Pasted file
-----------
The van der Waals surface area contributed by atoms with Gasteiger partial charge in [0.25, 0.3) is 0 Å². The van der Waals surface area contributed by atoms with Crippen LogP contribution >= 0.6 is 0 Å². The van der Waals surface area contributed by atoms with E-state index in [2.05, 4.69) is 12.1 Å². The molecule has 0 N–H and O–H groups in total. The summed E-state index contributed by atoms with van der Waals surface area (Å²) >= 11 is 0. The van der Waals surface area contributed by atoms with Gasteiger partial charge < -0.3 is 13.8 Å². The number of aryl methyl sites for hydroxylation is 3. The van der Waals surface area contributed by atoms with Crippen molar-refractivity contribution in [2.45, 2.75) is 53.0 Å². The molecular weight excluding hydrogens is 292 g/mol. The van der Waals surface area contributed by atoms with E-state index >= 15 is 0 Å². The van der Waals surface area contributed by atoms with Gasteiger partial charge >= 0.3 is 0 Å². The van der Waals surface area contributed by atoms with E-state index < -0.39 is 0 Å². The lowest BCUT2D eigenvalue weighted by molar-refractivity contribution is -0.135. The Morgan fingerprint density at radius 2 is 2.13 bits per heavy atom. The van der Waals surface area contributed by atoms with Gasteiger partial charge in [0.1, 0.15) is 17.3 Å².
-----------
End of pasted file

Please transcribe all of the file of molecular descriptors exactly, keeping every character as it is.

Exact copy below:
The van der Waals surface area contributed by atoms with Gasteiger partial charge in [0.25, 0.3) is 0 Å². The van der Waals surface area contributed by atoms with Crippen LogP contribution >= 0.6 is 0 Å². The van der Waals surface area contributed by atoms with E-state index in [2.05, 4.69) is 12.1 Å². The molecule has 0 N–H and O–H groups in total. The summed E-state index contributed by atoms with van der Waals surface area (Å²) >= 11 is 0. The van der Waals surface area contributed by atoms with Gasteiger partial charge < -0.3 is 13.8 Å². The number of aryl methyl sites for hydroxylation is 3. The van der Waals surface area contributed by atoms with Crippen molar-refractivity contribution in [2.45, 2.75) is 53.0 Å². The molecular weight excluding hydrogens is 292 g/mol. The van der Waals surface area contributed by atoms with E-state index >= 15 is 0 Å². The van der Waals surface area contributed by atoms with Gasteiger partial charge >= 0.3 is 0 Å². The van der Waals surface area contributed by atoms with E-state index < -0.39 is 0 Å². The lowest BCUT2D eigenvalue weighted by molar-refractivity contribution is -0.135. The Morgan fingerprint density at radius 2 is 2.13 bits per heavy atom. The van der Waals surface area contributed by atoms with Gasteiger partial charge in [0.1, 0.15) is 17.3 Å².